• 2018.04.24
  • Easter Bread
Around the time the cherry blossoms start blooming in Japan, we have Easter vacation here.
Chocolate Easter eggs and colorful egg-themed sugar confectionery begin appearing in shop fronts giving them a lively feel. Here in Portugal you often see the traditional Easter bread called "folar," a very simple bread made of wheat flour, salt, egg and water, and although there are some slight regional differences, folar always have whole boiled eggs embedded in the top.

Folar are associated with the ideas of friendship and reconciliation. Here is the legend that explains the origin of this association.

There was a young woman called Mariana who lived in a village somewhere in Portugal. Her only wish was to get married as soon as possible. She prayed to Saint Catherine every day for her wish to be granted. Then, her wish came true when 2 potential husbands showed up. One was a wealthy gentleman, the other a poor farmer.
Now Mariana prayed to Saint Catherine for guidance on choosing the right one. As she was fervently praying, someone knocked on the door. It was Amaro (the poor farmer), come for Mariana's reply to his proposal. Mariana wasn't ready to give her answer, so Amaro decided to wait until Palm Sunday.
When Sunday finally came, Mariana's neighbor came to see her in great haste and told her that the gentleman and the farmer had been on their way to Mariana's house when they confronted each other and were now fighting each other to the death. Mariana franticly ran to where the two men were fighting and called out the name of the poor farmer "Amaro!". On the night of Palm Sunday, Mariana heard a rumor that the gentleman would come to the wedding and kill Amaro. Fear gripped her. Once again, Mariana prayed to Saint Catherine. This time, hearing Mariana's prayer, Saint Catherine is said to have replied with a smile.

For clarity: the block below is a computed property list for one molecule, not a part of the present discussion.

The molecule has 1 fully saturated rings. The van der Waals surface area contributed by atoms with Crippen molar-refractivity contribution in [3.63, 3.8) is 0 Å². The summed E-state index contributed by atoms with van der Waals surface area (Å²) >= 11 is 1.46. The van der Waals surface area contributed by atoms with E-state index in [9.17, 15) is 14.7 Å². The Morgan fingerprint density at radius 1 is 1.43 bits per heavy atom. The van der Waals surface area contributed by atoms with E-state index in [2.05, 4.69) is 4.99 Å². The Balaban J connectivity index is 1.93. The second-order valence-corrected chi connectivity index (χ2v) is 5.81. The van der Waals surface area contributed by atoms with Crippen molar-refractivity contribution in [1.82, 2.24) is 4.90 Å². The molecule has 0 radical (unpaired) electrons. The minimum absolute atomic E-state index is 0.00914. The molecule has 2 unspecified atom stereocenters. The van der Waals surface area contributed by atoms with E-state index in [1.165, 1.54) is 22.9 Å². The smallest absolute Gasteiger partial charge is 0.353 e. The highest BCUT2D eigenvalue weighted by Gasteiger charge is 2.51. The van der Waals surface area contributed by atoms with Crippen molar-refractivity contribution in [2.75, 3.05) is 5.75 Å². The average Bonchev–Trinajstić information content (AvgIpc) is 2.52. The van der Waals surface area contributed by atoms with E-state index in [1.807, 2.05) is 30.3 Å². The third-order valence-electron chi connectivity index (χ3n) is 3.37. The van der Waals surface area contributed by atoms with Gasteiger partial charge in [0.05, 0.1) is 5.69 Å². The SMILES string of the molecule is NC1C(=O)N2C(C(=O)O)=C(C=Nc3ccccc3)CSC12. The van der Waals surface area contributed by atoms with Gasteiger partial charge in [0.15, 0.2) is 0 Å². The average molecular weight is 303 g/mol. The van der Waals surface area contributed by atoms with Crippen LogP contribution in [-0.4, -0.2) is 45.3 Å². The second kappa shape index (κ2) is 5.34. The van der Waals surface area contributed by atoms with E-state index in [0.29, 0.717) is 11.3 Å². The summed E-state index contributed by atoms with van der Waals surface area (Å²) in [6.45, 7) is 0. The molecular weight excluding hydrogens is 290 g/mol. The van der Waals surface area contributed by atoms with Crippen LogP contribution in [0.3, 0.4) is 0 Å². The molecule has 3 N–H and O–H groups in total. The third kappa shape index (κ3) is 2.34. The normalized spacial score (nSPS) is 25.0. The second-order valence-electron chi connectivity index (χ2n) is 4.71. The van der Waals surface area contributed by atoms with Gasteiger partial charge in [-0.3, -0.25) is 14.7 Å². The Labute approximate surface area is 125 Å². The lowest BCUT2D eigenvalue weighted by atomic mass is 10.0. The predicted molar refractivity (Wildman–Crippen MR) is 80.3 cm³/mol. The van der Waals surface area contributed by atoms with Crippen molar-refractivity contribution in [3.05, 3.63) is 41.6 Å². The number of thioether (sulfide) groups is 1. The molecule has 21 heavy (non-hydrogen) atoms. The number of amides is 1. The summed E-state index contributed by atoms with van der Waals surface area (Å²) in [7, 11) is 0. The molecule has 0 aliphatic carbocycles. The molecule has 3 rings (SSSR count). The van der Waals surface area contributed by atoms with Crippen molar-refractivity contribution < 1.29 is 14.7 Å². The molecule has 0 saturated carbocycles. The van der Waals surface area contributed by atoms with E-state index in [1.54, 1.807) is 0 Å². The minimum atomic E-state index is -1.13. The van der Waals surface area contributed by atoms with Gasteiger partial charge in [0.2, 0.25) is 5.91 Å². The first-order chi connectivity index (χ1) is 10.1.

The next day, Mariana went to offer flowers at Saint Catherine's shrine. When Mariana got home, on the table together with some flowers, she found a cake with whole eggs embedded in the top. She noticed that the flowers were the same as the ones she had just offered at the shrine, so she rushed to Amaro's house. On her way she came across Amaro who told her that the same sort of cake had appeared on his table too.
The 2 decided that they must be gifts from the gentleman and that they should go to see him at his home and thank him. To their great surprise, they discovered that he too had been given the same sort of cake.
This, Mariana was convinced, was all the work of Saint Catherine.

In keeping with this legend, godsons traditionally give their godmothers flowers on Palm Sunday ("Domingo de Ramos"), and in return the godmothers give their godsons a folar.

We aren't devout Christians, so we don't share that custom, but we do have an Easter egg hunt, which the children look forward to every year. It's a kind of game where the children hunt for Easter eggs (mostly egg-shaped chocolates, etc.) that we hide beforehand around the garden. Our oldest child doesn't eat sweets but manages to grab most of the hidden eggs (sweets) with incredible speed. Our youngest loves sweets, but doesn't manage to find many, not even coming close to the oldest's haul, so things often end on the verge of tears… This too is a routine occurrence at our place.


  • Megumi Ota
  • JobConservator, interpreter, and coordinator / Insitu (restoration), Kaminari-sama / Novajika, and others

I’m a conservator and preservationist living in Portugal. I specialize primarily in paintings (murals) and gold leaf design, and am involved with UNESCO World Heritage structures as well as the interior of the Palace of Belém. I derive great satisfaction from having close ties to my community in the rural village near the Silver Coast where I live. My hobby is gardening.

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